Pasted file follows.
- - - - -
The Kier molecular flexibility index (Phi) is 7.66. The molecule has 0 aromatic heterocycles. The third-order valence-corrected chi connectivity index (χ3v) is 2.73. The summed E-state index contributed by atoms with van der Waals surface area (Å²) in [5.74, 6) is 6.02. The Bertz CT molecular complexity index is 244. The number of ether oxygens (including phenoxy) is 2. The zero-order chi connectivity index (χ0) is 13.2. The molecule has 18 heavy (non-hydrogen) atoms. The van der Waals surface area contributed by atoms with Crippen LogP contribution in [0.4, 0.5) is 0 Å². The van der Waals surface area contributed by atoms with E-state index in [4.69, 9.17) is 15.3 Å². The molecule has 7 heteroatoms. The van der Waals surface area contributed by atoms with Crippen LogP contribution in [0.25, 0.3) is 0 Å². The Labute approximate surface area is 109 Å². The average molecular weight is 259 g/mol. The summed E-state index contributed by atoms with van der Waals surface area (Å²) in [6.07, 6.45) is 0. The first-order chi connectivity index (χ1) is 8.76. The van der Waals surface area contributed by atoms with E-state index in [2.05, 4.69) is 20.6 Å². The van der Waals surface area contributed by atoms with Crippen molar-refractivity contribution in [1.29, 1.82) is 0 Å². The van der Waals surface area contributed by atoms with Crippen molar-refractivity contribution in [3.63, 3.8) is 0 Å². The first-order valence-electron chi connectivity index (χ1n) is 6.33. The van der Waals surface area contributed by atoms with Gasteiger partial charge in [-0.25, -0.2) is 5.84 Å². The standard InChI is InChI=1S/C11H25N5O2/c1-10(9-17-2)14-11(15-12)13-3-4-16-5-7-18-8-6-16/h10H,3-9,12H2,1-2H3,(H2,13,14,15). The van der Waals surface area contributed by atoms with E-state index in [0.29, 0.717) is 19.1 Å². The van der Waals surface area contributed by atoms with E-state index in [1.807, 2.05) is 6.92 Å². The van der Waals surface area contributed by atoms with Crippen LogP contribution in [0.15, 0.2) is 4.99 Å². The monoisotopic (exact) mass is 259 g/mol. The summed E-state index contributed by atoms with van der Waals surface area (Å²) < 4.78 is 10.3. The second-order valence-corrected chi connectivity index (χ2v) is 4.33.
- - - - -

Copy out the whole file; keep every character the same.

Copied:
The Kier molecular flexibility index (Phi) is 7.66. The molecule has 0 aromatic heterocycles. The third-order valence-corrected chi connectivity index (χ3v) is 2.73. The summed E-state index contributed by atoms with van der Waals surface area (Å²) in [5.74, 6) is 6.02. The Bertz CT molecular complexity index is 244. The number of ether oxygens (including phenoxy) is 2. The zero-order chi connectivity index (χ0) is 13.2. The molecule has 18 heavy (non-hydrogen) atoms. The van der Waals surface area contributed by atoms with Crippen LogP contribution in [0.4, 0.5) is 0 Å². The van der Waals surface area contributed by atoms with E-state index in [4.69, 9.17) is 15.3 Å². The molecule has 7 heteroatoms. The van der Waals surface area contributed by atoms with Crippen LogP contribution in [0.25, 0.3) is 0 Å². The Labute approximate surface area is 109 Å². The average molecular weight is 259 g/mol. The summed E-state index contributed by atoms with van der Waals surface area (Å²) in [6.07, 6.45) is 0. The first-order chi connectivity index (χ1) is 8.76. The van der Waals surface area contributed by atoms with E-state index in [2.05, 4.69) is 20.6 Å². The van der Waals surface area contributed by atoms with Crippen molar-refractivity contribution in [1.29, 1.82) is 0 Å². The van der Waals surface area contributed by atoms with Crippen molar-refractivity contribution in [3.63, 3.8) is 0 Å². The first-order valence-electron chi connectivity index (χ1n) is 6.33. The van der Waals surface area contributed by atoms with Gasteiger partial charge in [-0.25, -0.2) is 5.84 Å². The standard InChI is InChI=1S/C11H25N5O2/c1-10(9-17-2)14-11(15-12)13-3-4-16-5-7-18-8-6-16/h10H,3-9,12H2,1-2H3,(H2,13,14,15). The van der Waals surface area contributed by atoms with E-state index in [0.29, 0.717) is 19.1 Å². The van der Waals surface area contributed by atoms with E-state index in [1.807, 2.05) is 6.92 Å². The van der Waals surface area contributed by atoms with Crippen LogP contribution in [0.15, 0.2) is 4.99 Å². The monoisotopic (exact) mass is 259 g/mol. The summed E-state index contributed by atoms with van der Waals surface area (Å²) < 4.78 is 10.3. The second-order valence-corrected chi connectivity index (χ2v) is 4.33.